As a development partner, the local court is currently using the new Watson system at no charge. However, an Ohio Supreme Court grant of $80,000 was used to help integrate its existing computers with the IBM system.

RELATED: Wimbledon, IBM use Watson AI to help fans get more from matches

If adopted statewide, the Watson system would help standardize best practices, which are not currently uniform throughout Ohio’s 88 counties, Capizzi said. And the longer the system is used, the more useful it will become in helping guide decisions, he said.

“Watson accumulates information, and the more information it gets, the more it learns. Then it can give you feedback,” Capizzi said. “The concept is that as we feed into Watson more scenarios, it will be able to give back to me in a year or 18 months suggested solutions to a problem.”



Reader Comments ...


Next Up in Local

5 things every parent should know about immunization
5 things every parent should know about immunization

Within the first few months of your child's life, your pediatrician will likely start talking to you about immunizations. Even if your house is stocked with hand sanitizer and antibacterial soap, it's important to know what options are out there to keep your kid safe from diseases that could have harmful consequences. With all of the talk...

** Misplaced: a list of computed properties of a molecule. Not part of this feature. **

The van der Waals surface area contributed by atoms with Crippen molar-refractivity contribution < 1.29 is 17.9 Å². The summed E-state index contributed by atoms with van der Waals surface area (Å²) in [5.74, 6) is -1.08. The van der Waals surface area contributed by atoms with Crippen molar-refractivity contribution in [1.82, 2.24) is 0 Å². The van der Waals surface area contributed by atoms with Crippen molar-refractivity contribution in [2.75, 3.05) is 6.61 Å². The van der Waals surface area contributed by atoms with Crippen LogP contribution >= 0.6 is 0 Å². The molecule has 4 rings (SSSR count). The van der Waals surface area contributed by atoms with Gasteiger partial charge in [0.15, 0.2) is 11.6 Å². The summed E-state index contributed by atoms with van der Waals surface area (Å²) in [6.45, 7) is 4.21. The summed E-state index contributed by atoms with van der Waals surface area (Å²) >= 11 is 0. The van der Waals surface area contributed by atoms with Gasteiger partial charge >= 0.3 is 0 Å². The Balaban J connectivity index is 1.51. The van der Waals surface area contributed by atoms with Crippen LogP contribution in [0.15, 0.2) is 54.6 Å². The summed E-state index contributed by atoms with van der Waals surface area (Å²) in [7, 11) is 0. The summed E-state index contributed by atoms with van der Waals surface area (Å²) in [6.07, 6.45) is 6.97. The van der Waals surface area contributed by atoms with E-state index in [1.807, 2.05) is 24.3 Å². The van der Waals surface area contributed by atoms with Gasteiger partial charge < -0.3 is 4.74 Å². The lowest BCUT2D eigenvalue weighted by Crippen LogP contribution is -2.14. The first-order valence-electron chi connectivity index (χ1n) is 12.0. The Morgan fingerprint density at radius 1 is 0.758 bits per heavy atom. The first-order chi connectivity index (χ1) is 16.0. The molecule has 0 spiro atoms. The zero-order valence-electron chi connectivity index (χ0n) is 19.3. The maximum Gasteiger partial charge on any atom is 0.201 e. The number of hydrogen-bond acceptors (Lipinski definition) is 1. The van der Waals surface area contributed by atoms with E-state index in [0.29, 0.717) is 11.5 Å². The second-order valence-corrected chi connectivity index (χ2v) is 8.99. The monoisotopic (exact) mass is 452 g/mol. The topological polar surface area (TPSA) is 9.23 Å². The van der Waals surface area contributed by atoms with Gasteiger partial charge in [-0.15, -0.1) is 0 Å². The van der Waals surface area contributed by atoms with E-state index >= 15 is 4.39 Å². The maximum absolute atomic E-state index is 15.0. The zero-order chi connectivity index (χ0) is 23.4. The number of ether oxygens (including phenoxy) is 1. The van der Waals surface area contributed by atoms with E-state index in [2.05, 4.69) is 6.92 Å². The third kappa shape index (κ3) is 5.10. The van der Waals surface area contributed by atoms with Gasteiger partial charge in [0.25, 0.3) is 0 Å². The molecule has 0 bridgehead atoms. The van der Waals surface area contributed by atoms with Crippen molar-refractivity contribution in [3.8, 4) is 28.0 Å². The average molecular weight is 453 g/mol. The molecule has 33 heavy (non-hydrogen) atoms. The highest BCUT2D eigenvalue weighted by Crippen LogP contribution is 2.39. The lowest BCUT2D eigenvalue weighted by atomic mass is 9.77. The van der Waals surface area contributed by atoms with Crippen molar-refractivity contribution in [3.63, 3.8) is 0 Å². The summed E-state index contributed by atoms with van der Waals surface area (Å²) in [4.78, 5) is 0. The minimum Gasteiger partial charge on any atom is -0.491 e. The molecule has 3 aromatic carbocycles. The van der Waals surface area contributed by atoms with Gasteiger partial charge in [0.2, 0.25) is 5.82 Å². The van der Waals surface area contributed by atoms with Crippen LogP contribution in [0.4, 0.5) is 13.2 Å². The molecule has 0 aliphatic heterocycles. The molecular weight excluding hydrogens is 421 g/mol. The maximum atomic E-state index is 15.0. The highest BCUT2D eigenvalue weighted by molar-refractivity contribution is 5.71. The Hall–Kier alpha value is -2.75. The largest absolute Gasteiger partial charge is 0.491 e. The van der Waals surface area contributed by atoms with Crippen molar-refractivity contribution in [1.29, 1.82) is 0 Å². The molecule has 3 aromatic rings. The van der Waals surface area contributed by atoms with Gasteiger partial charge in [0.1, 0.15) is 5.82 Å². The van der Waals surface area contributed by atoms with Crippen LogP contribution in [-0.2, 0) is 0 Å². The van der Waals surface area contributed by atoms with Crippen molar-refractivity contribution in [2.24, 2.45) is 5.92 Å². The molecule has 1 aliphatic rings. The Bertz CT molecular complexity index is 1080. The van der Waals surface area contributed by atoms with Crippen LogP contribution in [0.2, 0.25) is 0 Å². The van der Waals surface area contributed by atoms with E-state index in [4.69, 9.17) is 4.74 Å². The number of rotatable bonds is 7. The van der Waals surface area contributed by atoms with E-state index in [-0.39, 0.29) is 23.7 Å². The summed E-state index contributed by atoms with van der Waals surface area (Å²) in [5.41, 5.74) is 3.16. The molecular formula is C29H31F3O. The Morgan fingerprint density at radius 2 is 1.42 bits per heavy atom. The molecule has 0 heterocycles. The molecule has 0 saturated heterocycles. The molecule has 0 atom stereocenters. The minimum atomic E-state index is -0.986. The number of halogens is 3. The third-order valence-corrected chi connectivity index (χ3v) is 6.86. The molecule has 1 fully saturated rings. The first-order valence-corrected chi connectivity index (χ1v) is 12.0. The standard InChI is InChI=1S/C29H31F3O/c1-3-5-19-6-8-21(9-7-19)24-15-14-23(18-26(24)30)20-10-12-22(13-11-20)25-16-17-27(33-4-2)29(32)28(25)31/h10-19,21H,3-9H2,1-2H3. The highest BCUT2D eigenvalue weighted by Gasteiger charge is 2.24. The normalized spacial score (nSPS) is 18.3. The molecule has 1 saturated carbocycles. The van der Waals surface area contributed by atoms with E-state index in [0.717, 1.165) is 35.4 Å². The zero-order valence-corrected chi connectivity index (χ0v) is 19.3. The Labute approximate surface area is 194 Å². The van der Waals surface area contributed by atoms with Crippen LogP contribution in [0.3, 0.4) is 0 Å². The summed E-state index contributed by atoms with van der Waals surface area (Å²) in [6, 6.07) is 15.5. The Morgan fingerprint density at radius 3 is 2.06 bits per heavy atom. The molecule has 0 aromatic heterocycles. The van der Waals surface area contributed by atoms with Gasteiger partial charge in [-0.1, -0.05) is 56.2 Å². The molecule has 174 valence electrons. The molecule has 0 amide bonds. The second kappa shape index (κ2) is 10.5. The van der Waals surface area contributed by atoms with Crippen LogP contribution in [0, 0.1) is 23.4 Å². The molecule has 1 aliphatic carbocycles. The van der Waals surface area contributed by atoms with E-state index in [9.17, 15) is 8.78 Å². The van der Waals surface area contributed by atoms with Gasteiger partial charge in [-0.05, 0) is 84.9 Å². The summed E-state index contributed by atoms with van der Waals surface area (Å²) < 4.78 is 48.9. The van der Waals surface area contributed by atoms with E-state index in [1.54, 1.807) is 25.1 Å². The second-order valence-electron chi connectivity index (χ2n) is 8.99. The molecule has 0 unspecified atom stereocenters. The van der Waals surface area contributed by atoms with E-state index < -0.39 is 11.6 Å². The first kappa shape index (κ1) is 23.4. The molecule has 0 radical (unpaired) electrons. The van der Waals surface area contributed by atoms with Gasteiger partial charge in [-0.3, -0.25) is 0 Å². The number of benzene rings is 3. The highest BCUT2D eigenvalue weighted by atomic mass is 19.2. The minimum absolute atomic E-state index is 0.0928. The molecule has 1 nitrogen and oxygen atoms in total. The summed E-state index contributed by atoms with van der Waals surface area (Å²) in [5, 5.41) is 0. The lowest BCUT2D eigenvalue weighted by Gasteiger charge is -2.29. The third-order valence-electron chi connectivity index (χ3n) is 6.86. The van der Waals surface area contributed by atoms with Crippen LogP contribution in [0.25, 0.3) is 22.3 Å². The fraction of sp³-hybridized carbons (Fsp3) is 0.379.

7 unique moments in Dayton’s history of flight  
7 unique moments in Dayton’s history of flight  

National Aviation Day, a celebration of the nation’s aviation history, is observed each August 19. The date coincides with Orville Wright’s birthday and was established in 1939 by Franklin Delano Roosevelt. Dayton is the birthplace of aviation and the region continues to benefit the advancement of flight. Here are 7 things to know about...
Area colleges classes kick off during divisive time for higher ed
Area colleges classes kick off during divisive time for higher ed

As area college students head back to campus this fall, they’re returning during one of the most divisive and challenging times for higher education with institutions trying prove their worth and withstand growing financial and political pressures. About 61 percent of Americans say higher education — a $7.8 billion industry in the Miami...
Schools dramatically increase focus on mental health
Schools dramatically increase focus on mental health

Reading, writing and math remain important for teachers, but local schools are dramatically increasing how much attention they pay to students’ coping skills, behavior and mental health. Districts are adding counselors and mental health therapists for at-risk students while implementing school-wide behavior and decision-making programs for all...
Student of the Week Springfield High School
Student of the Week Springfield High School

Name: Annmeri Turner School: Springfield High School Grade: 12 Age: 17 Extra-curricular: Young Life, Varsity Soccer, Varsity Softball, Student Council, American Sign Language Club Claim to fame/honors: National Honor Society, Award of Excellence, First Team All-Conference for Soccer Words you live by: “Don’t practice until you get it right...
More Stories